Liberals discount this because they refuse to acknowledge that any good can come of Bush’s Presidency, but the timing is pretty conclusive. Many Christians are fond of saying the God draws straight with crooked lines, and the liberals could view this as one of those times, but their monomaniacal hatred of Bush is too overwhelming for them to see the indisputable good that has come as a result of his presidency. There are none so blind as those who will not see.
Greenhouse Affect – WSJ.com
The ink is still moist on Capitol Hill’s latest energy bill and, as if on cue, a scientific avalanche is demolishing its assumptions. To wit, trendy climate-change policies like ethanol and other biofuels are actually worse for the environment than fossil fuels. Then again, Washington’s energy neuroses are more political than practical, so it’s easy for the Solons and greens to ignore what would usually be called evidence.
The rebukes arrive via two new studies in Science, a peer-reviewed journal not known for right-wing proclivities. The first, by ecologists at Princeton and the Woods Hole Research Center, reviews the environmental consequences of increased biofuel consumption, which had never been examined comprehensively. Of course, that didn’t stop Congress and the Bush Administration from jacking up the U.S. mandate to 36 billion gallons by 2022, a fivefold increase from a mere two years ago. Such policies are supposedly justified because corn-based ethanol and other “alternatives” result in (very modest) reductions in greenhouse-gas emissions when mixed with gasoline.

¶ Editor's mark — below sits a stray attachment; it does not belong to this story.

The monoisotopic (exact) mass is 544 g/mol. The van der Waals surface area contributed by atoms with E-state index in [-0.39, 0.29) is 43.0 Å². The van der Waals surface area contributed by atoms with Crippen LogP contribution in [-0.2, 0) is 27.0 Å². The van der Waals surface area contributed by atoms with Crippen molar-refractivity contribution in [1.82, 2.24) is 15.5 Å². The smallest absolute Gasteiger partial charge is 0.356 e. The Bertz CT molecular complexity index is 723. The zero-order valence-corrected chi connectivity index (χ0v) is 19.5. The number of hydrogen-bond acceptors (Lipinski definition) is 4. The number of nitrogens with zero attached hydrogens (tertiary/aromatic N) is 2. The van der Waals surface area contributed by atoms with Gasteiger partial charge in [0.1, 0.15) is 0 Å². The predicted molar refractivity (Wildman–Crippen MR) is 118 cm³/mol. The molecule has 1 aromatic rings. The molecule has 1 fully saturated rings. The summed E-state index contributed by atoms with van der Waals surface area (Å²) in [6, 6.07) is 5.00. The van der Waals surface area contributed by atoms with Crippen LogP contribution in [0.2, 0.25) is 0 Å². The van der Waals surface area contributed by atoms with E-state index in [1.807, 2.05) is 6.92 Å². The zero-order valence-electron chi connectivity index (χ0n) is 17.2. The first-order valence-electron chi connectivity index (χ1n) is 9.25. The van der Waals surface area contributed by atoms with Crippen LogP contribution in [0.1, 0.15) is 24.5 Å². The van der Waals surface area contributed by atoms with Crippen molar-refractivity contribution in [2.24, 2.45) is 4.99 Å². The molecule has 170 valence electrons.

The researchers break new ground by exposing a kind of mega-accounting error: Prior studies had never credited the carbon-dioxide emissions that arise when virgin forests, grasslands and the like are cleared to grow biofuel feedstocks. About 2.7 times more carbon is stored in terrestrial soils and plant material than in the atmosphere, and this carbon is released when these areas are cleared (often by burning) and the soil is tilled. Compounding problems is the loss of “carbon sinks” that absorb atmospheric CO2 in the bargain. Previous projections had also ignored the second-order effects of transferring normal farm land to biofuels, which exerts world-wide pressure on land use.